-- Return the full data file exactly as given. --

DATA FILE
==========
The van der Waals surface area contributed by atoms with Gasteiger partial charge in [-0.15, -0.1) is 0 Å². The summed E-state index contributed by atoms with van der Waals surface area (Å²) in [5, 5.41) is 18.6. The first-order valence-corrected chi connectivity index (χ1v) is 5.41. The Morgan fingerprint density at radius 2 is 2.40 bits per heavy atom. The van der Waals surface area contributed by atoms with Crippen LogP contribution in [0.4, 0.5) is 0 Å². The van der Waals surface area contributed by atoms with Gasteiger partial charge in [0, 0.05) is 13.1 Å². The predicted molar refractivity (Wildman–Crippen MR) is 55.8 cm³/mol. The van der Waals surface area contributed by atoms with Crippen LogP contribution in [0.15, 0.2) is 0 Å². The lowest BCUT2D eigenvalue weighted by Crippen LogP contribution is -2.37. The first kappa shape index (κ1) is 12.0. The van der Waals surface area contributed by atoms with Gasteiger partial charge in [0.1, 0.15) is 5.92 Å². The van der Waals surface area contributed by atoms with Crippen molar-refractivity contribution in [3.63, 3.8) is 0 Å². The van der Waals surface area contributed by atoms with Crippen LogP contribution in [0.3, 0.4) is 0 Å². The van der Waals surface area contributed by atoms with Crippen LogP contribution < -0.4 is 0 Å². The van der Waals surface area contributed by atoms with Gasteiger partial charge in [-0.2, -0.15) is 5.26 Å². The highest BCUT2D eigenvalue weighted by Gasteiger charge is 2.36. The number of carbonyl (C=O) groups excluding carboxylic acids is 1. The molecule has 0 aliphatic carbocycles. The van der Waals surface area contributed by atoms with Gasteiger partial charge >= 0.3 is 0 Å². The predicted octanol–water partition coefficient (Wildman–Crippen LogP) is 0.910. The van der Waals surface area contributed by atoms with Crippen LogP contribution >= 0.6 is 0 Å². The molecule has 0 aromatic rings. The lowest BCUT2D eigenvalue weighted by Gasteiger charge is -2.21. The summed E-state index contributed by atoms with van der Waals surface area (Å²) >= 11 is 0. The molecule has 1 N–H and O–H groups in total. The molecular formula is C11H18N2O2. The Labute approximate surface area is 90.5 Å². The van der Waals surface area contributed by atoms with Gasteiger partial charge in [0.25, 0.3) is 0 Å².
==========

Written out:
The van der Waals surface area contributed by atoms with Gasteiger partial charge in [-0.15, -0.1) is 0 Å². The summed E-state index contributed by atoms with van der Waals surface area (Å²) in [5, 5.41) is 18.6. The first-order valence-corrected chi connectivity index (χ1v) is 5.41. The Morgan fingerprint density at radius 2 is 2.40 bits per heavy atom. The van der Waals surface area contributed by atoms with Crippen LogP contribution in [0.4, 0.5) is 0 Å². The van der Waals surface area contributed by atoms with Gasteiger partial charge in [0, 0.05) is 13.1 Å². The predicted molar refractivity (Wildman–Crippen MR) is 55.8 cm³/mol. The van der Waals surface area contributed by atoms with Crippen LogP contribution in [0.15, 0.2) is 0 Å². The lowest BCUT2D eigenvalue weighted by Crippen LogP contribution is -2.37. The first kappa shape index (κ1) is 12.0. The van der Waals surface area contributed by atoms with Gasteiger partial charge in [0.1, 0.15) is 5.92 Å². The van der Waals surface area contributed by atoms with Crippen molar-refractivity contribution in [3.63, 3.8) is 0 Å². The van der Waals surface area contributed by atoms with Crippen LogP contribution in [0.3, 0.4) is 0 Å². The van der Waals surface area contributed by atoms with Crippen LogP contribution < -0.4 is 0 Å². The van der Waals surface area contributed by atoms with Gasteiger partial charge in [-0.2, -0.15) is 5.26 Å². The highest BCUT2D eigenvalue weighted by Gasteiger charge is 2.36. The number of carbonyl (C=O) groups excluding carboxylic acids is 1. The molecule has 0 aliphatic carbocycles. The van der Waals surface area contributed by atoms with Gasteiger partial charge >= 0.3 is 0 Å². The predicted octanol–water partition coefficient (Wildman–Crippen LogP) is 0.910. The van der Waals surface area contributed by atoms with Crippen LogP contribution >= 0.6 is 0 Å². The molecule has 0 aromatic rings. The lowest BCUT2D eigenvalue weighted by Gasteiger charge is -2.21. The summed E-state index contributed by atoms with van der Waals surface area (Å²) >= 11 is 0. The molecule has 1 N–H and O–H groups in total. The molecular formula is C11H18N2O2. The Labute approximate surface area is 90.5 Å². The van der Waals surface area contributed by atoms with Gasteiger partial charge in [0.25, 0.3) is 0 Å².